Legislative Assembly for the ACT: 2018 Week 05 Hansard (Tuesday, 8 May 2018) . . Page.. 1593 ..
I would like to finish by acknowledging a number of people I know who keep bees in their own backyard and some of my family and friends. Apart from the fact that they are maintaining a wonderful local industry, and they are protecting an important part of our ecosystem through the pollination benefits, it is also a fabulous personal benefit for me in that I get jars of honey from them. So I encourage them to keep up the good work.
MR STEEL (Murrumbidgee) (3.55): I welcome the opportunity to speak again about the importance of bees to the ACT’s environment and the economy. I spoke last month in the Assembly about the importance of bees following my attendance for the second time at the ACT beekeepers field day. Bees provide a critical ecological service through pollination—moving pollen from the anthers of flowers to another—cross-pollination and the fertilisation of plants. They have a crucial role to play in the yield and quality of crops without which Australia’s food security would be at risk. It is estimated that two-thirds of all agricultural output in Australia is dependent on pollination by honey bees. Our food security is tied to the health of bees, so I consider it to be a very important issue, contrary to the comments of those in the opposition.
A report released by the Australian Bureau of Agricultural and Resource Economics and Sciences revealed that the honey bee industry is an important sector of the Australian economy, the gross value being $101 million in the 2014-15 period. Bees also play a vital biosecurity role for our country, protecting people’s livelihoods and lifestyles from biological threats to the natural environment, such as the introduction of pests that may infect the natural environment. Australia is fortunate in the sense that our bees are relatively healthy compared to those overseas, and Australia is free from many infectious diseases we have seen there.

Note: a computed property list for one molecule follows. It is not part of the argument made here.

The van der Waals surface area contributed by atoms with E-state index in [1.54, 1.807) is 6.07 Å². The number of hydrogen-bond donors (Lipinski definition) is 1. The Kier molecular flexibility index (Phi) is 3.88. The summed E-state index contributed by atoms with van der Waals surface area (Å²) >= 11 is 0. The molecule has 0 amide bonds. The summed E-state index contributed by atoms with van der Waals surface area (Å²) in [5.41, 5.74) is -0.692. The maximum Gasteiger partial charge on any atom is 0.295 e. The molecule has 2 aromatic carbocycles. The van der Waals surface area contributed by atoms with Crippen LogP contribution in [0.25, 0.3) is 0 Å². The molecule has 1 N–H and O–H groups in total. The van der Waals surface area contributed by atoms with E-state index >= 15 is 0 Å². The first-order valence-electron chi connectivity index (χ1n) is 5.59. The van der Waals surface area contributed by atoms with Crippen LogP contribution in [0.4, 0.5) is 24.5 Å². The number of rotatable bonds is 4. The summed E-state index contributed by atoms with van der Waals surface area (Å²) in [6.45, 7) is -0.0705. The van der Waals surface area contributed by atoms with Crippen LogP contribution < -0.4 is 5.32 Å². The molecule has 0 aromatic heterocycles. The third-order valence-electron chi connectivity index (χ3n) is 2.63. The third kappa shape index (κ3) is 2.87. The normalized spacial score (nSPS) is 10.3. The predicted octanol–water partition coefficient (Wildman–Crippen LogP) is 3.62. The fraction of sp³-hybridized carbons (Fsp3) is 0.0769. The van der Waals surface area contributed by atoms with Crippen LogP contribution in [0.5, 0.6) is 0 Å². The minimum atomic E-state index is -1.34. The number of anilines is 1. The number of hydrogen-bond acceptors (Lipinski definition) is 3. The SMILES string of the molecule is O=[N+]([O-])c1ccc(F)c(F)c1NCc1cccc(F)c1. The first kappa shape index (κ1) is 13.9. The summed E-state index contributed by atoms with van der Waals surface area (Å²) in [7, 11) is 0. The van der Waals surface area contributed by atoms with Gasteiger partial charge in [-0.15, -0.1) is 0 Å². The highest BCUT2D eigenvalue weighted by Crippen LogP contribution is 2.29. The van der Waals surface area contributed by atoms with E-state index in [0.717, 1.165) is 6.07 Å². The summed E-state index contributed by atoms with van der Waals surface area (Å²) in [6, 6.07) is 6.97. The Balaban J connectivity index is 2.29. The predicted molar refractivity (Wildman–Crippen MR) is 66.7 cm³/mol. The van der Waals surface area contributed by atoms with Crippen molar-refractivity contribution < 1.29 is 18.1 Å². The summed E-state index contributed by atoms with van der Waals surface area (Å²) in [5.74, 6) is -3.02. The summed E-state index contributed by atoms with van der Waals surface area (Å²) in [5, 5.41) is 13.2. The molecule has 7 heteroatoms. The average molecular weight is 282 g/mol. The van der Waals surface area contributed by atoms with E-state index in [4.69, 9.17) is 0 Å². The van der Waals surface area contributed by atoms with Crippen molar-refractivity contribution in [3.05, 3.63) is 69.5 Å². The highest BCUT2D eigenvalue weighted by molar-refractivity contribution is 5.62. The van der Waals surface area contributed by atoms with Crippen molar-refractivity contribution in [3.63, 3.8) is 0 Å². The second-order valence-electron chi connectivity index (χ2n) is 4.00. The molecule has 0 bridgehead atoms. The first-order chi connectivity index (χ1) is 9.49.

The Australian government introduced the national bee biosecurity program in 2016 to ensure that Australian beekeepers are prepared to manage incursions by exotic pests and to better monitor and manage these threats. However, our bees are increasingly under threat by a range of threats such as disease, pollution and pesticides.
The ACT has been working actively to safeguard the health of bees in the ACT and wider regional security. As of 2016 ACT residents and beekeepers with beehives are required to register their bees in line with the Animal Diseases Act. This helps the ACT government to be better equipped to manage possible threats and outbreaks in beehives and bee colonies. Bee populations around the world are declining, and one of the main culprits is the Varroa mite. Australia is apparently the only place where the deadly pest has never been found.
Last month the president of the ACT Beekeepers Association, Cormac Farrell, oversaw a training exercise to control biosecurity threats such as the introduction of a Varroa mite in a beehive. When I attended the ACT beekeepers field day I was also shown some of the sentinel hives, the pink hives, that they use that are responsible for capturing bees that may be carrying diseases and that are placed strategically around the airport. They have the ability to trap any sick bees before the broader population is infected.